After graduating from high school, Emilia studied opera singing and Romance studies in Berlin and Rome, earning her living with various odd jobs. Finally she became a journalist and wrote for “die taz”, “die Zeit”, “Geo” and the “Süddeutsche Zeitung”, among others. The migration motif remains a hallmark of her texts. For her essay on invisible Poles in Germany entitled “I am someone you cannot see”, she was awarded the German-Polish Tadeusz Mazowiecki Journalist Prize, the German Reporter Prize and the Konrad Duden Journalist Prize in 2016.[5]


[3] E. Smechowski, Wir Strebermigranten, Hanser Berlin 20017, p. 11.

[4] Wir Strebermigranten..., p. 11.

[5] http://www.taz.de/!868119/ (called up on 02.03.2018).

The search for her Polish identity, including the process of accepting it, has taken a long time. She confesses to feeling German when she was a young girl, because everything Polish in her family was repressed from consciousness. Only after a while did she become aware of successful people of Polish origin. The first two were the famous footballers Miroslav Klose and Lukas Podolski. During her studies she got to know other Poles with a similar past. She understands that her migration experience is a kind of ‘multiplied biography’ for the tens of thousands of children who came to Germany from Poland in the late 1980s and early 1990s. “As soon as I outed myself, I saw other Poles everywhere. Suddenly it seemed that almost everyone in Germany had Polish ancestors. Even the Chancellor.”[6]

Smechowski, however, had noticed the invisibility of the Poles much earlier, although she had not fully reflected on the matter. As early as in primary school she noticed that other foreigners were much more visible.“Not only because they looked different. But also because they continued to live part of what was home to them. (...) Croatian mothers raved about their summer houses on the Adriatic. Turkish mothers shelled sunflower seeds together on the square and brought homemade borrek to the school festival. My mother never would have thought of cooking bigos. She baked a quiche.”[7]

And when she began her career as a journalist, she noticed how naturally her colleagues, who had immigrated to Germany from Turkey as children, talked about their origins. Some of them had even been born in Germany, but still had a very natural attitude towards their origins and the maintenance of their family traditions. As a result, Smechowski experienced a turning point in her search for her own identity during her pregnancy, for during this time, Emilia Smechowski decided to return to speaking Polish. She is certain that her family's immigration history will be lost forever in the next generation if she does not cultivate this language with her daughter. As she herself says, she is attempting a partial “de-assimilation”. She is not so much interested in artificially discarding her German experiences in order to become Polish once again: it's more about refusing to hide that part of her earlier personality any more.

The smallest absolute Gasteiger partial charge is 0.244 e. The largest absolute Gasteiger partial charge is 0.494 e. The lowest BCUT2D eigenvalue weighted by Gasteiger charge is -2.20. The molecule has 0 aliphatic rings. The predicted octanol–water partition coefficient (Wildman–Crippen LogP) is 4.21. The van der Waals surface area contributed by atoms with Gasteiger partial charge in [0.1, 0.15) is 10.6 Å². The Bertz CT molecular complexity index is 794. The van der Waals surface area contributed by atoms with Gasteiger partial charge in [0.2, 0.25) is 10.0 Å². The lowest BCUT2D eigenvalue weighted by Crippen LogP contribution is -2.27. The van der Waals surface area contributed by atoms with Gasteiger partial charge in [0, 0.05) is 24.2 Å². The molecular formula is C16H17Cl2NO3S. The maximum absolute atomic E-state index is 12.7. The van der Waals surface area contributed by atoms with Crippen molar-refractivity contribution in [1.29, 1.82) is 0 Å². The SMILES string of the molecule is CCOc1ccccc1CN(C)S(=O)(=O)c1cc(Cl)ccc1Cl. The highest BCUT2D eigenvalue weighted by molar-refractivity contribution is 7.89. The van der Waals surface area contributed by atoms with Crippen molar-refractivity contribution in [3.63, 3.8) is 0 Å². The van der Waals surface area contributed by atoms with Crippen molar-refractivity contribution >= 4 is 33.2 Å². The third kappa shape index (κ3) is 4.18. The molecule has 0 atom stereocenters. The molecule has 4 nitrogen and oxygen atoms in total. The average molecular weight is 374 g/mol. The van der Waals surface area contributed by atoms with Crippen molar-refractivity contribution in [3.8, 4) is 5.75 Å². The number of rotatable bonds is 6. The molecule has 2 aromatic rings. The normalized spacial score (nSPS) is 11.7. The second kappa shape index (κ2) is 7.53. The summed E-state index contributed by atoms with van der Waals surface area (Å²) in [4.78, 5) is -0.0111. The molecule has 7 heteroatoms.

The integration debate, which Smechowski takes up in her book, refers not only to the wave of Polish migration to Germany in the 1980s and 1990s. Problems with the assimilation and “visibility” of foreigners are still topical, especially today against the background of the refugee crisis. “It took decades, but at some point a new reality came to light: Germany is a country of immigration. There are now even politicians who want to enshrine ‘integration’ as a state objective in the Basic Law, like environmental protection in 1994 and animal protection in 2002.”[8]

With all this in mind, however, the author notes that integration is not just a state task but also a private matter. And although the number of migrants living in Germany reached a temporary peak in 2017 (according to the Central Register of Foreigners there are over 10,000,000 [9]), the paradigm still applies: a good foreigner is an invisible foreigner. "If they are visible, they are usually perceived as a problem. Ethnic diversity still seems to be a symbol of failed integration," sums up Smechowski[10], who admits: the blame for this also lies with migrants from Poland, many of whom try to conceal their true origin at all costs.


Monika Stefanek


Emilia Smechowski, Wir Strebermigranten, Verlag Hanser, Berlin 2017, ISBN 978-3-446-25683-5


[6] Wir Strebermigranten…, p. 191.

[7] Ibid, p. 98.

[8] Wir Strebermigranten…, p. 97.

[10] Wir Strebermigranten…, p. 98.